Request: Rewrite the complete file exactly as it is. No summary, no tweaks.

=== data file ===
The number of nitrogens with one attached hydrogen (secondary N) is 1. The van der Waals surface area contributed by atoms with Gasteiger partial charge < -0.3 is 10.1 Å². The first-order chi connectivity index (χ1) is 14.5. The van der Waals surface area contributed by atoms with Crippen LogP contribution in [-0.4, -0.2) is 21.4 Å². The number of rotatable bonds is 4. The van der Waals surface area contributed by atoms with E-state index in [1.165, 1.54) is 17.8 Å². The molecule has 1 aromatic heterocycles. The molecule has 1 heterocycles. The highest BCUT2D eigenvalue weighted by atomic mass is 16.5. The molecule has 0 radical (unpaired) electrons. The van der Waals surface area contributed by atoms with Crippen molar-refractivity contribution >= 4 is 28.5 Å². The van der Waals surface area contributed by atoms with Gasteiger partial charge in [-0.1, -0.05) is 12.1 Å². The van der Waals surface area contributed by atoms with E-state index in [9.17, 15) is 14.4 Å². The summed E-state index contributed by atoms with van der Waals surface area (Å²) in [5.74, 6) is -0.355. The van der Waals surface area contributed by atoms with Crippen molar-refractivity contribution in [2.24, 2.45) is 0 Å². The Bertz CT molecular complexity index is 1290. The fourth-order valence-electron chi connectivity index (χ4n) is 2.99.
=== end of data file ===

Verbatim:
The number of nitrogens with one attached hydrogen (secondary N) is 1. The van der Waals surface area contributed by atoms with Gasteiger partial charge < -0.3 is 10.1 Å². The first-order chi connectivity index (χ1) is 14.5. The van der Waals surface area contributed by atoms with Crippen LogP contribution in [-0.4, -0.2) is 21.4 Å². The number of rotatable bonds is 4. The van der Waals surface area contributed by atoms with E-state index in [1.165, 1.54) is 17.8 Å². The molecule has 1 aromatic heterocycles. The molecule has 1 heterocycles. The highest BCUT2D eigenvalue weighted by atomic mass is 16.5. The molecule has 0 radical (unpaired) electrons. The van der Waals surface area contributed by atoms with Crippen molar-refractivity contribution >= 4 is 28.5 Å². The van der Waals surface area contributed by atoms with Gasteiger partial charge in [-0.1, -0.05) is 12.1 Å². The van der Waals surface area contributed by atoms with E-state index in [9.17, 15) is 14.4 Å². The summed E-state index contributed by atoms with van der Waals surface area (Å²) in [5.74, 6) is -0.355. The van der Waals surface area contributed by atoms with Crippen molar-refractivity contribution in [2.24, 2.45) is 0 Å². The Bertz CT molecular complexity index is 1290. The fourth-order valence-electron chi connectivity index (χ4n) is 2.99.